Accountability requires that any entity in a computer and network system should be held responsible for its own action in order to assure the accountability of the entire system. Without assuring accountability, there might be no effective solution to find out the source and reason of the disclosing of the sensitive data. Fu and Xiao propose a flow-net scheme to record all the events and their relations through the collaboration of the nodes in a network, which can accomplish accountability and detect attacks in networks. The authors then present two methods to analyze the accountability of a network via the users’ accepted overhead called Q-Accountable Logging by Overhead and the flow-net record depth called P-Accountable Logging, respectively.
The scarcity of energy and the difficulty of recharging in ad hoc networks make selfish nodes a common problem in the selection of multi-point relay (MPR) nodes in a cluster-based QOLSR network. Moati et al. present an MPR selection mechanism considering the selfishness during the election and selection process by using the reputation system that motivates the nodes to participate the selection of MPRs. In addition, the authors propose a hierarchal cooperative watchdog detection model for the cluster-based QOLSR to avoid the misbehaviour of nodes after being selected/elected. Simulation results show that the novel cluster-based QoS-OLSR model can give incentive to nodes to behave normally without sacrificing the quality of service of the network.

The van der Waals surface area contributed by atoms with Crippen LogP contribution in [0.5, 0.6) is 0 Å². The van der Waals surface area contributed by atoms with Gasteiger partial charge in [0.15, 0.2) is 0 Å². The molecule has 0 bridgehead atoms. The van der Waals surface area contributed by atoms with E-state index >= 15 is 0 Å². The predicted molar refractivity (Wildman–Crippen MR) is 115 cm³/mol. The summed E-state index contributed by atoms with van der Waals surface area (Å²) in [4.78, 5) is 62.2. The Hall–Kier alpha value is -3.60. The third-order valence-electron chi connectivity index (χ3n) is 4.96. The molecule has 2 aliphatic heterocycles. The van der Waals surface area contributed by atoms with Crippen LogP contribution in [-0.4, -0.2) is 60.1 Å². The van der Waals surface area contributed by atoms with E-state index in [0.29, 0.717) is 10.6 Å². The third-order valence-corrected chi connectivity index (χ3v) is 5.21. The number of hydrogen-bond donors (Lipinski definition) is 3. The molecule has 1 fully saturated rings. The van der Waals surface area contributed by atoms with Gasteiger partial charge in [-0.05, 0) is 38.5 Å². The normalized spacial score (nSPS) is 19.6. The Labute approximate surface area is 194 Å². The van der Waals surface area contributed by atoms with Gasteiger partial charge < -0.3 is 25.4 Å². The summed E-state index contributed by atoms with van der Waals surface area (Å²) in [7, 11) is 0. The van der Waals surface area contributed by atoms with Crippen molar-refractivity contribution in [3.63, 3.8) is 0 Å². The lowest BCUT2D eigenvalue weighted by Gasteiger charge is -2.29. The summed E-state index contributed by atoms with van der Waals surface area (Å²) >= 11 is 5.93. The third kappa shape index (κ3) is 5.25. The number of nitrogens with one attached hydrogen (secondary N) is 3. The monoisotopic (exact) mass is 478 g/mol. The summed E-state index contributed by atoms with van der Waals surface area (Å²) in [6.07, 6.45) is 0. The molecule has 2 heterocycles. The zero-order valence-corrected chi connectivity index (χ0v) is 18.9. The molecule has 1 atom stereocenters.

The concept of federation has been proposed as a technology to bridge different trust domains, allowing user identity information to be shared in order to improve usability. Cabarcos et al. present IdMRep, the first completely decentralized reputation-based mechanism which makes dynamic federation a reality. Initial experiments demonstrate its accuracy as well as an assumable overhead in scenarios with and without malicious nodes.